An upstate New York couple will spend the rest of their lives in federal prison after pleading guilty to the kidnapping and sexual assault of two young Amish girls near Syracuse, N.Y., last year, law enforcement officials said Thursday.
Stephen Howells II, 39, and Nicole Vaisey, 25, have pleaded guilty to kidnapping, sexual exploitation and possession of child pornography, St. Lawrence County Dist. Atty. Mary Rain told the Los Angeles Times.
Howells, who entered his plea last week, faces up to 580 years in prison at sentencing, Rain said. Vaisey pleaded guilty Thursday and faces up to 300 years, Rain said.
The abductions sparked a sprawling and complicated manhunt in August, when the victims mistook Howells and Vaisey for customers at their family's roadside vegetable stand in Heuvelton, N.Y.
Howells, who worked as a nurse at a health clinic, regularly stole drugs from his workplace to use in sedating the couple's victims, according to court records. On the night of the kidnapping, he injected one of the girls with midazolam after forcing her into his car, records show.
After the girls were abducted, New York authorities scrambled to issue an Amber Alert but were unable to release photos to the news media because the Amish shun modern technology.
The couple held the girls captive for about 24 hours before dropping them off near a home in Richville, N.Y. A stranger recognized them from news reports and called police. Howells and Vaisey were arrested the next day.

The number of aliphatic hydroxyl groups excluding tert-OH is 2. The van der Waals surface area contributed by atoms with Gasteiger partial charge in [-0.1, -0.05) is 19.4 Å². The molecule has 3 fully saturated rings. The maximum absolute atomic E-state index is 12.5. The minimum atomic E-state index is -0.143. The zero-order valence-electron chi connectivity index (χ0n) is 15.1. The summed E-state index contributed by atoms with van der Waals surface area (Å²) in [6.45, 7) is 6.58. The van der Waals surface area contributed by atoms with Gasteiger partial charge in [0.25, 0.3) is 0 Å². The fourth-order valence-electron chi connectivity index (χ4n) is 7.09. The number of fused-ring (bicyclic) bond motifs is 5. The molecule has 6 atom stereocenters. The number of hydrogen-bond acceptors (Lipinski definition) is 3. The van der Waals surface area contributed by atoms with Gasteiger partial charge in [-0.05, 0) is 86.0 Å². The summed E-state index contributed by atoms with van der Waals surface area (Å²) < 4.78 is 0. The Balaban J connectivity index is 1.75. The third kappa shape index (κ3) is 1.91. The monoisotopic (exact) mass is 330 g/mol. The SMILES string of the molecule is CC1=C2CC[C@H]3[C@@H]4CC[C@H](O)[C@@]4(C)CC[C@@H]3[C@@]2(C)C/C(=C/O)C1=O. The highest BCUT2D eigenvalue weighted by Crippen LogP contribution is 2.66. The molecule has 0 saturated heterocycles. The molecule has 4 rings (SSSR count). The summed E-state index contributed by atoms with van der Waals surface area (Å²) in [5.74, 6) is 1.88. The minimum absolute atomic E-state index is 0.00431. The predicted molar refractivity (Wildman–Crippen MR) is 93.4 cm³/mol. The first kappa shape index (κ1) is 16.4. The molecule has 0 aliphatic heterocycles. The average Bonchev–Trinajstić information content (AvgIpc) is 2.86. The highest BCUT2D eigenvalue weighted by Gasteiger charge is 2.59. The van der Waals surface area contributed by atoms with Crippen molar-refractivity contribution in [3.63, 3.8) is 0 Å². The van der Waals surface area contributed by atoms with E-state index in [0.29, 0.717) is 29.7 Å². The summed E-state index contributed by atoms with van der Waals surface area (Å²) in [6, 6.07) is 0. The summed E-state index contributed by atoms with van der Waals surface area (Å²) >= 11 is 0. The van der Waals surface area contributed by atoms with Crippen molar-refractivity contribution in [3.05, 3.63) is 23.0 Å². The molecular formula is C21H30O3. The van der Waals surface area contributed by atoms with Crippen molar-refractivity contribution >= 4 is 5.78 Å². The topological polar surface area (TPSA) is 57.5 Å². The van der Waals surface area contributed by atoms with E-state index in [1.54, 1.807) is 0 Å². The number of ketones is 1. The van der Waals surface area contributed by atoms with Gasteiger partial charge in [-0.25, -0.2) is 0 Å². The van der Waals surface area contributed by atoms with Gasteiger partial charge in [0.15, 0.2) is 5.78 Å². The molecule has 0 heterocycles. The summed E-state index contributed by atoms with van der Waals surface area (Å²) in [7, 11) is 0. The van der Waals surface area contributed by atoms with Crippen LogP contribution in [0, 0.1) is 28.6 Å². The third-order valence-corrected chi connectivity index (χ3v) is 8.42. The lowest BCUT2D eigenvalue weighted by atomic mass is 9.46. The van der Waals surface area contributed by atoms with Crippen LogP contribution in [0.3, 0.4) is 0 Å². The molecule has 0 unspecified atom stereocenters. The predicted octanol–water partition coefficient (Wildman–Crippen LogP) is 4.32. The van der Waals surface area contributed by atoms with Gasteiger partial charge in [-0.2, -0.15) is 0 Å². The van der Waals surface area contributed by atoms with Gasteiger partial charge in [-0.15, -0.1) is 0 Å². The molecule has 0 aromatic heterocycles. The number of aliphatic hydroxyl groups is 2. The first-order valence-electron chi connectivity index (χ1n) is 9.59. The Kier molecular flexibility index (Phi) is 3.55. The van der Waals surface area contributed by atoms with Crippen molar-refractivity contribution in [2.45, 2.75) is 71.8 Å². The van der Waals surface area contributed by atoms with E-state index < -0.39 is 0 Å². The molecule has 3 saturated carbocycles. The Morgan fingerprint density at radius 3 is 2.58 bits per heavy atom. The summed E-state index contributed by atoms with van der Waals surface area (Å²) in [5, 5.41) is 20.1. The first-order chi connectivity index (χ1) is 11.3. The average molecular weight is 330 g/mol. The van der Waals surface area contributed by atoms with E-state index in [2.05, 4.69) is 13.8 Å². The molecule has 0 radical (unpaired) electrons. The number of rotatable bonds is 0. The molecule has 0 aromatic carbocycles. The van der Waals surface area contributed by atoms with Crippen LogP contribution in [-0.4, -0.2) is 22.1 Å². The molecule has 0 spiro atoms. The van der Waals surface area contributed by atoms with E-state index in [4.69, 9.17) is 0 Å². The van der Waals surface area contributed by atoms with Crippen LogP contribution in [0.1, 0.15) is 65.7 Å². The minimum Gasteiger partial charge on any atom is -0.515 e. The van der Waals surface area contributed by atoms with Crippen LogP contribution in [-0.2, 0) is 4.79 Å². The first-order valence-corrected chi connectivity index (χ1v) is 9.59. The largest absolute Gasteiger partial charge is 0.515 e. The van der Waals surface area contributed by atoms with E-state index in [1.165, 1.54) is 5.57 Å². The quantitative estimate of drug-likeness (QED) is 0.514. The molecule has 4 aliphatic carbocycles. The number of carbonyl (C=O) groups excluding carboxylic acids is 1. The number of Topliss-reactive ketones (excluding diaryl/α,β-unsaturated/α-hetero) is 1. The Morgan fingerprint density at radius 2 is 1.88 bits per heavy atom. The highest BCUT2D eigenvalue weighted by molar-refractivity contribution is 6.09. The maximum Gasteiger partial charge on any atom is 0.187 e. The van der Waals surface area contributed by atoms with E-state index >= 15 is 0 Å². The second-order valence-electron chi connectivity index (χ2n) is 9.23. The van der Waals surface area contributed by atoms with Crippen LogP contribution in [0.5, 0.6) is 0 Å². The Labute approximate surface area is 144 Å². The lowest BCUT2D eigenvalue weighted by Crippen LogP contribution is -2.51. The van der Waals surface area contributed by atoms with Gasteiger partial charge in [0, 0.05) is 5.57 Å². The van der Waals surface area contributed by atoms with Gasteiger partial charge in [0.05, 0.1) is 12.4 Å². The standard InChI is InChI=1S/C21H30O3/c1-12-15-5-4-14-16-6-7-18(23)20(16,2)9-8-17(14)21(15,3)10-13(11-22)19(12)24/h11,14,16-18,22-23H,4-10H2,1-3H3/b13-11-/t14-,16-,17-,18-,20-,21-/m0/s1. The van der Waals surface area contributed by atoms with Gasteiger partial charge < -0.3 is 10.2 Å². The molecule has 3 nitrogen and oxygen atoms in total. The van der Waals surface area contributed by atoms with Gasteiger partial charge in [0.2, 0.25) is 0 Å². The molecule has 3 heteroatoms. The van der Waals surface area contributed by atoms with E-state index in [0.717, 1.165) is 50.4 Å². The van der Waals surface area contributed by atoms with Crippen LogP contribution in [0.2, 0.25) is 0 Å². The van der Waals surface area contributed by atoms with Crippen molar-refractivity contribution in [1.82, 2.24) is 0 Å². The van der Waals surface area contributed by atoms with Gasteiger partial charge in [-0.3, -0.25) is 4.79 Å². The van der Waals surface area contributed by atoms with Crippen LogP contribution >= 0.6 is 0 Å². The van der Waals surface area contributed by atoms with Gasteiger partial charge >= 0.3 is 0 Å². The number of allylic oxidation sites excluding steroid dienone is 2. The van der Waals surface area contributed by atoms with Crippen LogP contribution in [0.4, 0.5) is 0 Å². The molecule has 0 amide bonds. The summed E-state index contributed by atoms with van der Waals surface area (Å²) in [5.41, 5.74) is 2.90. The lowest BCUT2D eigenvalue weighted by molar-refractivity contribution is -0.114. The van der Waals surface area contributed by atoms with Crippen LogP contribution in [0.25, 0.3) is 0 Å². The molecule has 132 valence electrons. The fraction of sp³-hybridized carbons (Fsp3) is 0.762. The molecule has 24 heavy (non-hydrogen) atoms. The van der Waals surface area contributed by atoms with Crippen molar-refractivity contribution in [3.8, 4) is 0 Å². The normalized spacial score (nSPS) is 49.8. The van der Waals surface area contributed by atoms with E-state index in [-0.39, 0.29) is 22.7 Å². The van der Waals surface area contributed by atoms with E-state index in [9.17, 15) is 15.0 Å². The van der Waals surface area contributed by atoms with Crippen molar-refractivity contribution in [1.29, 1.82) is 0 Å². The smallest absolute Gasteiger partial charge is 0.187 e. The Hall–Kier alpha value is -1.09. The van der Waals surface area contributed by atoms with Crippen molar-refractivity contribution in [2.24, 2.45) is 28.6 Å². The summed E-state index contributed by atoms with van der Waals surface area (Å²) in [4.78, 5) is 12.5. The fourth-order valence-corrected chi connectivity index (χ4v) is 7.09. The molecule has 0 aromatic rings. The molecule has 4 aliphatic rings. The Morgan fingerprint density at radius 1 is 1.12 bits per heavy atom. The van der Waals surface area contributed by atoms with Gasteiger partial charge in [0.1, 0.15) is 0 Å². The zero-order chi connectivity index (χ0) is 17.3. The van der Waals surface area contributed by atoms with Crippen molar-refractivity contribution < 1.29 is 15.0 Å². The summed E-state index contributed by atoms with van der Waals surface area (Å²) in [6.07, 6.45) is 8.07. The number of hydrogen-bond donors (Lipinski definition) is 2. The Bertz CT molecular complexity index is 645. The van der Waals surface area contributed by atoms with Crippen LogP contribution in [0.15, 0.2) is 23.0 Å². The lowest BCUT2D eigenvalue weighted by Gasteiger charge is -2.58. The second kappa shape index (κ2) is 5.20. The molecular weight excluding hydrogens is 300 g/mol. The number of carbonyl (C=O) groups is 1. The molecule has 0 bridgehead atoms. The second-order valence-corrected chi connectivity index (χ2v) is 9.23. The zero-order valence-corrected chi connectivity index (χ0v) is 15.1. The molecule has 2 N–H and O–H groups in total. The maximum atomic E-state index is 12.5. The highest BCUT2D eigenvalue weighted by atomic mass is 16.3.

As part of their plea in federal court, the couple also admitted to the state charges of first-degree kidnapping, Rain said. By structuring the couple's plea deal that way, Rain said, prosecutors would not need to ask the victims to testify. The girls already were caused embarrassment when authorities released their names early in the investigation, before police were aware an assault had taken place.
The Los Angeles Times and many other news organizations previously published the girls' names, which were revealed when they first went missing, but The Times is now withholding their identities because of the sexual assault allegations.
Rain said her office has kept in touch with the girls, who have been slowly recovering.
"The Amish people are quite resilient. Their parents believe that there should be punishment; however, they have forgiven Howells and Vaisey, and their attitude is you can't live in the past," Rain said. "You can only live in the present."